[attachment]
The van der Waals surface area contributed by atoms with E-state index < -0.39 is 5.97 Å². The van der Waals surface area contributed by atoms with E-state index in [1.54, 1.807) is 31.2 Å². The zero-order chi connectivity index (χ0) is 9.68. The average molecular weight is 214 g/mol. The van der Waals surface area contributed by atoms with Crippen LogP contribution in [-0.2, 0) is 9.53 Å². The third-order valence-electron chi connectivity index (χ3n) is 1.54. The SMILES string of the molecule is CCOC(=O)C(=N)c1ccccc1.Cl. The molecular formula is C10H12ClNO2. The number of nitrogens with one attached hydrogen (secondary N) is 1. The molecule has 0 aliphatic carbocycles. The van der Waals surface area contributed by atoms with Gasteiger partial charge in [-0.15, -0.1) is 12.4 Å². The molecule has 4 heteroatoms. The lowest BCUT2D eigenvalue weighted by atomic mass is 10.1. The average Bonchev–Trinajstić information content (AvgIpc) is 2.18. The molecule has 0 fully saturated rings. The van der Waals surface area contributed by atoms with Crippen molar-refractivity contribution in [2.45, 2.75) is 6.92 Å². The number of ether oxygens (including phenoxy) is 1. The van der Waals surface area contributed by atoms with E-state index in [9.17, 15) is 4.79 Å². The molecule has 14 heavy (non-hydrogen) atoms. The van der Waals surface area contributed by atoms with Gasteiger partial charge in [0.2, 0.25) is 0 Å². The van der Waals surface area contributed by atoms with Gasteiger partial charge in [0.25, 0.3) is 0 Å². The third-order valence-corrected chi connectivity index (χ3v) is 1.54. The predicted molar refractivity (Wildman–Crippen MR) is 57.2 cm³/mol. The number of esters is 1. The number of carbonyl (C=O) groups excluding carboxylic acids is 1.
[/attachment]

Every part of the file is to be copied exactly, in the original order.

The van der Waals surface area contributed by atoms with E-state index < -0.39 is 5.97 Å². The van der Waals surface area contributed by atoms with E-state index in [1.54, 1.807) is 31.2 Å². The zero-order chi connectivity index (χ0) is 9.68. The average molecular weight is 214 g/mol. The van der Waals surface area contributed by atoms with Crippen LogP contribution in [-0.2, 0) is 9.53 Å². The third-order valence-electron chi connectivity index (χ3n) is 1.54. The SMILES string of the molecule is CCOC(=O)C(=N)c1ccccc1.Cl. The molecular formula is C10H12ClNO2. The number of nitrogens with one attached hydrogen (secondary N) is 1. The molecule has 0 aliphatic carbocycles. The van der Waals surface area contributed by atoms with Gasteiger partial charge in [-0.15, -0.1) is 12.4 Å². The molecule has 4 heteroatoms. The lowest BCUT2D eigenvalue weighted by atomic mass is 10.1. The average Bonchev–Trinajstić information content (AvgIpc) is 2.18. The molecule has 0 fully saturated rings. The van der Waals surface area contributed by atoms with Crippen molar-refractivity contribution in [2.45, 2.75) is 6.92 Å². The number of ether oxygens (including phenoxy) is 1. The van der Waals surface area contributed by atoms with E-state index in [9.17, 15) is 4.79 Å². The molecule has 14 heavy (non-hydrogen) atoms. The van der Waals surface area contributed by atoms with Gasteiger partial charge in [0.2, 0.25) is 0 Å². The van der Waals surface area contributed by atoms with Gasteiger partial charge in [0.25, 0.3) is 0 Å². The third-order valence-corrected chi connectivity index (χ3v) is 1.54. The predicted molar refractivity (Wildman–Crippen MR) is 57.2 cm³/mol. The number of esters is 1. The number of carbonyl (C=O) groups excluding carboxylic acids is 1.